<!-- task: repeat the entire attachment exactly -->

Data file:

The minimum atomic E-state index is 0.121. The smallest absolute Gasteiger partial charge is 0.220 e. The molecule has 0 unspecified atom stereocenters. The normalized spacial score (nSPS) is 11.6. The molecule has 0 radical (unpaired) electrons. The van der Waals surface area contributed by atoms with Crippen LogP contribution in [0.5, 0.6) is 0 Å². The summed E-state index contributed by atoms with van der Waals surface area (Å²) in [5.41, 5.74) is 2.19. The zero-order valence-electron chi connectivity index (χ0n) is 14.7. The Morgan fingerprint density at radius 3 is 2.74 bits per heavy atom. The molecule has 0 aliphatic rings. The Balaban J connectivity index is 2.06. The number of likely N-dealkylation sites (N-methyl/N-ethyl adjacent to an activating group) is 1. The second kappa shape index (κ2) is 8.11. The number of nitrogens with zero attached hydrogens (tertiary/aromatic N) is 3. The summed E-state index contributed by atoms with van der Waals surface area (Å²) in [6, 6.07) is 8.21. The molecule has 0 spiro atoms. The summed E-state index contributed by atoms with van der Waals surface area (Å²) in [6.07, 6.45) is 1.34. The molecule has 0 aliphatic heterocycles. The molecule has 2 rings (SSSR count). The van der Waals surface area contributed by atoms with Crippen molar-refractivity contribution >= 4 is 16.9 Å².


The minimum atomic E-state index is 0.121. The smallest absolute Gasteiger partial charge is 0.220 e. The molecule has 0 unspecified atom stereocenters. The normalized spacial score (nSPS) is 11.6. The molecule has 0 radical (unpaired) electrons. The van der Waals surface area contributed by atoms with Crippen LogP contribution in [0.5, 0.6) is 0 Å². The summed E-state index contributed by atoms with van der Waals surface area (Å²) in [5.41, 5.74) is 2.19. The zero-order valence-electron chi connectivity index (χ0n) is 14.7. The Morgan fingerprint density at radius 3 is 2.74 bits per heavy atom. The molecule has 0 aliphatic rings. The Balaban J connectivity index is 2.06. The number of likely N-dealkylation sites (N-methyl/N-ethyl adjacent to an activating group) is 1. The second kappa shape index (κ2) is 8.11. The number of nitrogens with zero attached hydrogens (tertiary/aromatic N) is 3. The summed E-state index contributed by atoms with van der Waals surface area (Å²) in [6, 6.07) is 8.21. The molecule has 0 spiro atoms. The summed E-state index contributed by atoms with van der Waals surface area (Å²) in [6.07, 6.45) is 1.34. The molecule has 0 aliphatic heterocycles. The molecule has 2 rings (SSSR count). The van der Waals surface area contributed by atoms with Crippen molar-refractivity contribution >= 4 is 16.9 Å².